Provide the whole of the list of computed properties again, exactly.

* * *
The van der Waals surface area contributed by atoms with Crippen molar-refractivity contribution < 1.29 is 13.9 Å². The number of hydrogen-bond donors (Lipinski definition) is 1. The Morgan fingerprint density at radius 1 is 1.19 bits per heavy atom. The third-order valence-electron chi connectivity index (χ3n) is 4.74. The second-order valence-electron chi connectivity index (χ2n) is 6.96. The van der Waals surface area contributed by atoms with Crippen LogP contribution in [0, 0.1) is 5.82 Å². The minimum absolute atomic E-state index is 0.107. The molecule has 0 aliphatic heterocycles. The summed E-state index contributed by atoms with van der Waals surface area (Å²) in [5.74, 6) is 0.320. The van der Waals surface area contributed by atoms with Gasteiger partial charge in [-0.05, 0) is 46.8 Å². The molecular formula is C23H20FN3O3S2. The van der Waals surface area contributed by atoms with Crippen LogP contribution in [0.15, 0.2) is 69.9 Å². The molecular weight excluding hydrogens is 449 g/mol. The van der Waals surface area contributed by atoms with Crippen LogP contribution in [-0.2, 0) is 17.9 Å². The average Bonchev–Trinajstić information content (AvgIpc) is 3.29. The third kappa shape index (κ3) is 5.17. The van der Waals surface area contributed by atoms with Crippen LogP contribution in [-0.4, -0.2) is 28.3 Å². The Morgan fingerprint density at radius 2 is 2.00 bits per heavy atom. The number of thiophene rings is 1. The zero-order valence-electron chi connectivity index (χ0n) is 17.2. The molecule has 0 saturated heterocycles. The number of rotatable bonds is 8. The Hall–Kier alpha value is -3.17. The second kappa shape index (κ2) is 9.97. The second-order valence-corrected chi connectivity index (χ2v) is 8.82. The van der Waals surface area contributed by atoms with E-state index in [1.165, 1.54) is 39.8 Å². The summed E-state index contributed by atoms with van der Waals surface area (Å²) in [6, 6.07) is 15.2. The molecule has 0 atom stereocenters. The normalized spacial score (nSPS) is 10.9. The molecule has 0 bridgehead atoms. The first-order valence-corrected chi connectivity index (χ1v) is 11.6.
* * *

The van der Waals surface area contributed by atoms with Crippen molar-refractivity contribution < 1.29 is 13.9 Å². The number of hydrogen-bond donors (Lipinski definition) is 1. The Morgan fingerprint density at radius 1 is 1.19 bits per heavy atom. The third-order valence-electron chi connectivity index (χ3n) is 4.74. The second-order valence-electron chi connectivity index (χ2n) is 6.96. The van der Waals surface area contributed by atoms with Crippen LogP contribution in [0, 0.1) is 5.82 Å². The minimum absolute atomic E-state index is 0.107. The molecule has 0 aliphatic heterocycles. The summed E-state index contributed by atoms with van der Waals surface area (Å²) in [5.74, 6) is 0.320. The van der Waals surface area contributed by atoms with Gasteiger partial charge in [-0.05, 0) is 46.8 Å². The molecular formula is C23H20FN3O3S2. The van der Waals surface area contributed by atoms with Crippen LogP contribution in [0.15, 0.2) is 69.9 Å². The molecular weight excluding hydrogens is 449 g/mol. The van der Waals surface area contributed by atoms with Crippen LogP contribution in [-0.2, 0) is 17.9 Å². The average Bonchev–Trinajstić information content (AvgIpc) is 3.29. The third kappa shape index (κ3) is 5.17. The van der Waals surface area contributed by atoms with Crippen LogP contribution in [-0.4, -0.2) is 28.3 Å². The Morgan fingerprint density at radius 2 is 2.00 bits per heavy atom. The number of thiophene rings is 1. The zero-order valence-electron chi connectivity index (χ0n) is 17.2. The molecule has 0 saturated heterocycles. The number of rotatable bonds is 8. The Hall–Kier alpha value is -3.17. The second kappa shape index (κ2) is 9.97. The second-order valence-corrected chi connectivity index (χ2v) is 8.82. The van der Waals surface area contributed by atoms with E-state index in [1.165, 1.54) is 39.8 Å². The summed E-state index contributed by atoms with van der Waals surface area (Å²) in [6, 6.07) is 15.2. The molecule has 0 atom stereocenters. The normalized spacial score (nSPS) is 10.9. The molecule has 0 bridgehead atoms. The first-order valence-corrected chi connectivity index (χ1v) is 11.6.